Sinestro #2 (Comics Review)

Among all of Hal Jordan’s various enemies, the one that has really stood out for me is Thaal Sinestro, who was once the greatest Green Lantern to have served in the Corps, until he turned traitor and went on to become a mortal enemy to all Green Lanterns and founded the Sinestro Corps. Over the years, the character has really come into his own, especially under the age of Geoff Johns’ epic run on Green Lantern and last month DC finally gave in to giving the character his own solo series. The first issue was pretty damn good fun and it almost hit all the right notes for me.

Released last week, Sinestro #2 is just as good as its predecessor, if not better, because it has much better action for one, as far as I am concerned. And second, this one shows just how dangerous and powerful Sinestro is, which is something that is very intrinsic to the character. He can always surprise the hell out of you and that is exactly what writer Cullen Bunn does on this issue. Not a whole lot of character development, but what we get to see is great. And the artwork by Dale Eaglesham and Jason Wright is just too good here.

Sinestro 002

Thaal Sinestro who could be best described as a narcissistic sociopath, but then I guess that might be part of his appeal too. He isn’t a comedy character like Lobo, but he’s definitely super self-confident and that goes a long way towards getting me to like him as a character. Because he is someone who knows the webs of power around him, who can manipulate them and other people as a result. And he is powerful, as he so aptly displays in this issue to the Sinestro Corps, the men and women from across the galaxy whom he brought together to fight eternally against the Green Lanterns, driven on by hatred and the ability to cause fear.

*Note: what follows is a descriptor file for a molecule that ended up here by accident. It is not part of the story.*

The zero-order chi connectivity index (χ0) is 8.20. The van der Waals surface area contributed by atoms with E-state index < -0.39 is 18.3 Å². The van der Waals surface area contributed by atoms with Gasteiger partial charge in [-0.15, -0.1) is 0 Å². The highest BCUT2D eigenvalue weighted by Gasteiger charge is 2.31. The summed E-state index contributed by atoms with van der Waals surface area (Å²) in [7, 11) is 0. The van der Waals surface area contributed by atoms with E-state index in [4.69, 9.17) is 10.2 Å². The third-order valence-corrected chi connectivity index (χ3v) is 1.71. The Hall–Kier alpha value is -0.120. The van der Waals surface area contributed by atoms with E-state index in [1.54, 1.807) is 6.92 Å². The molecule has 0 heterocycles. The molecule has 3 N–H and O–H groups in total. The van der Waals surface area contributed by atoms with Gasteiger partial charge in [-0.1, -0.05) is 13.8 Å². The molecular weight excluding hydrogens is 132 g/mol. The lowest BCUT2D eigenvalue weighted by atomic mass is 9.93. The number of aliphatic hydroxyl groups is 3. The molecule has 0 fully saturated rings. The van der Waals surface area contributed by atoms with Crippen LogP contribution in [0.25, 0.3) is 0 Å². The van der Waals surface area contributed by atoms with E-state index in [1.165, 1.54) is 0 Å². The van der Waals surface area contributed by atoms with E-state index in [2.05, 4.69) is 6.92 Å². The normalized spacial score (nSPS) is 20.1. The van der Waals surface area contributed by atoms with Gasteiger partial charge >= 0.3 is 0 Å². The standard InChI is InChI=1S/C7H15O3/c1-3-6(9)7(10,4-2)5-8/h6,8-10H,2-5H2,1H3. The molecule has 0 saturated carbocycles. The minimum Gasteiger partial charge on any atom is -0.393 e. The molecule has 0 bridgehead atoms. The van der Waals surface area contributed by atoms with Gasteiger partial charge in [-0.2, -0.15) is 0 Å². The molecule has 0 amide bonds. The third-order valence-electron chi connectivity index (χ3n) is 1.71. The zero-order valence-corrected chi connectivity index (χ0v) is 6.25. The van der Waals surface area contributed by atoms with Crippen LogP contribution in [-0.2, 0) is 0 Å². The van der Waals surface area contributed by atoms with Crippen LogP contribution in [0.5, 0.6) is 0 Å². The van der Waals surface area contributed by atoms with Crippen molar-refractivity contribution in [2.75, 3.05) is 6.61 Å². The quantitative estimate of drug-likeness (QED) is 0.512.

In his first issue, Cullen Bunn showed a very different side to the titular character, and in this issue he does something different. Sure, most of this issue is just a long action sequence as Sinestro takes on his own Corps and defeats them all, but interspersed between all those action scenes are those with character development, the scenes where Sinestro becomes less the narcissistic sociopath and more the capable and solid leader the Sinestro Corps has needed, or will need. Sinestro’s “education” of his rogue corps is perhaps one of the best moments of the entire issue, and is certainly among the best that we’ve seen in all of the character’s appearances so far.

What Cullen Bunn really gets across in this issue however is that Sinestro is a master of manipulation. He needs the Sinestro Corps on his side again and they need to acknowledge him as their leader. And he will do whatever it takes to make sure that that happens. Right from the start, this version of Sinestro is always at the forefront of the story, right till the end when he gives order to his Corps-members, and they obey without question. And as he says to Lyssa later on in the issue, he needs control of the Sinestro Corps more than he needs their loyalty.

Sinestro has always been a right bastard and this issue is no different in that regard. Cullen Bunn seems to have a really good handle on the character and he makes every bit of the character’s dialogue come across as creepily self-assured and totally right. If Sinestro lived a life of fleecing people out of their money, he’d be a great player at poker, I think.

Dale Eaglesham and Jason Write return for another exciting installment of Sinestro and they are joined once again by Taylor Esposito, who does the letters. There were significant improvements in the artwork this time around, but the real hero here is all the work that seems to have gone into creating the constructs from Sinestro’s ring. They are absolutely awesome and badass both and despite the fact that yellow is such an over-used color in this issue, all the visuals and all the characters do stand out to be better than they said they were.

I’m really hoping that the only way for Cullen Bunn & Co. to go from here is go bigger and better.

Rating: 9/10

More Sinestro: #1.


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